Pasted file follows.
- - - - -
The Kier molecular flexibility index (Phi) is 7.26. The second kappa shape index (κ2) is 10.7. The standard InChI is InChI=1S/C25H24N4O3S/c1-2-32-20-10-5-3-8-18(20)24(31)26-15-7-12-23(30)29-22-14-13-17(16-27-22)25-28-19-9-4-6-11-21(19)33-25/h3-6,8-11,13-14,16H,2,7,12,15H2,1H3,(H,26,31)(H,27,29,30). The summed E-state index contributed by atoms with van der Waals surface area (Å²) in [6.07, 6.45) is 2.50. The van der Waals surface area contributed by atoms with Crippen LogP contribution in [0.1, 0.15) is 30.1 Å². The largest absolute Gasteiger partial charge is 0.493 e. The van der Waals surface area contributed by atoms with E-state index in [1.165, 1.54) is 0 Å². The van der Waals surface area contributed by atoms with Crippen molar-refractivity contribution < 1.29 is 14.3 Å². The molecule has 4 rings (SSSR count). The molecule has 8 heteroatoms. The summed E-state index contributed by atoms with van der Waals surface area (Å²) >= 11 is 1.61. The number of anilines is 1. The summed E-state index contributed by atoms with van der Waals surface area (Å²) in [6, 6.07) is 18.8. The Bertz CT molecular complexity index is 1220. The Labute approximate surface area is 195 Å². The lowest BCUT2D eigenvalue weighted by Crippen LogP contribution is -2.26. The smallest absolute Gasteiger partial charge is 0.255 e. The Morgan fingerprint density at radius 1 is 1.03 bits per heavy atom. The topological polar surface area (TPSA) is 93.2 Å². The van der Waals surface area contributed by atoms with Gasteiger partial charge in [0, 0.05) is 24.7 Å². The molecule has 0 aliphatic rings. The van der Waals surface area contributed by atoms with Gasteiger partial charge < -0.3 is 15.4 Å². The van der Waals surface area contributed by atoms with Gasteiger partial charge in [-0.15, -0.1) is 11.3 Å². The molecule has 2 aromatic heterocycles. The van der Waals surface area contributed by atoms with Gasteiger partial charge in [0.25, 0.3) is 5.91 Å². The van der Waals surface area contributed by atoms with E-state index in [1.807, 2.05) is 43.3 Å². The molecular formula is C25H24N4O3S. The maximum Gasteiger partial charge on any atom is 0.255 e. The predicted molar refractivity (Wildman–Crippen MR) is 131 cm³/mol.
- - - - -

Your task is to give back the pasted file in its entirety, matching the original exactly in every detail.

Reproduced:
The Kier molecular flexibility index (Phi) is 7.26. The second kappa shape index (κ2) is 10.7. The standard InChI is InChI=1S/C25H24N4O3S/c1-2-32-20-10-5-3-8-18(20)24(31)26-15-7-12-23(30)29-22-14-13-17(16-27-22)25-28-19-9-4-6-11-21(19)33-25/h3-6,8-11,13-14,16H,2,7,12,15H2,1H3,(H,26,31)(H,27,29,30). The summed E-state index contributed by atoms with van der Waals surface area (Å²) in [6.07, 6.45) is 2.50. The van der Waals surface area contributed by atoms with Crippen LogP contribution in [0.1, 0.15) is 30.1 Å². The largest absolute Gasteiger partial charge is 0.493 e. The van der Waals surface area contributed by atoms with E-state index in [1.165, 1.54) is 0 Å². The van der Waals surface area contributed by atoms with Crippen molar-refractivity contribution < 1.29 is 14.3 Å². The molecule has 4 rings (SSSR count). The molecule has 8 heteroatoms. The summed E-state index contributed by atoms with van der Waals surface area (Å²) >= 11 is 1.61. The number of anilines is 1. The summed E-state index contributed by atoms with van der Waals surface area (Å²) in [6, 6.07) is 18.8. The Bertz CT molecular complexity index is 1220. The Labute approximate surface area is 195 Å². The lowest BCUT2D eigenvalue weighted by Crippen LogP contribution is -2.26. The smallest absolute Gasteiger partial charge is 0.255 e. The Morgan fingerprint density at radius 1 is 1.03 bits per heavy atom. The topological polar surface area (TPSA) is 93.2 Å². The van der Waals surface area contributed by atoms with Gasteiger partial charge in [0, 0.05) is 24.7 Å². The molecule has 0 aliphatic rings. The van der Waals surface area contributed by atoms with Gasteiger partial charge < -0.3 is 15.4 Å². The van der Waals surface area contributed by atoms with Gasteiger partial charge in [-0.15, -0.1) is 11.3 Å². The molecule has 2 aromatic heterocycles. The van der Waals surface area contributed by atoms with Gasteiger partial charge in [0.25, 0.3) is 5.91 Å². The van der Waals surface area contributed by atoms with E-state index in [1.807, 2.05) is 43.3 Å². The molecular formula is C25H24N4O3S. The maximum Gasteiger partial charge on any atom is 0.255 e. The predicted molar refractivity (Wildman–Crippen MR) is 131 cm³/mol.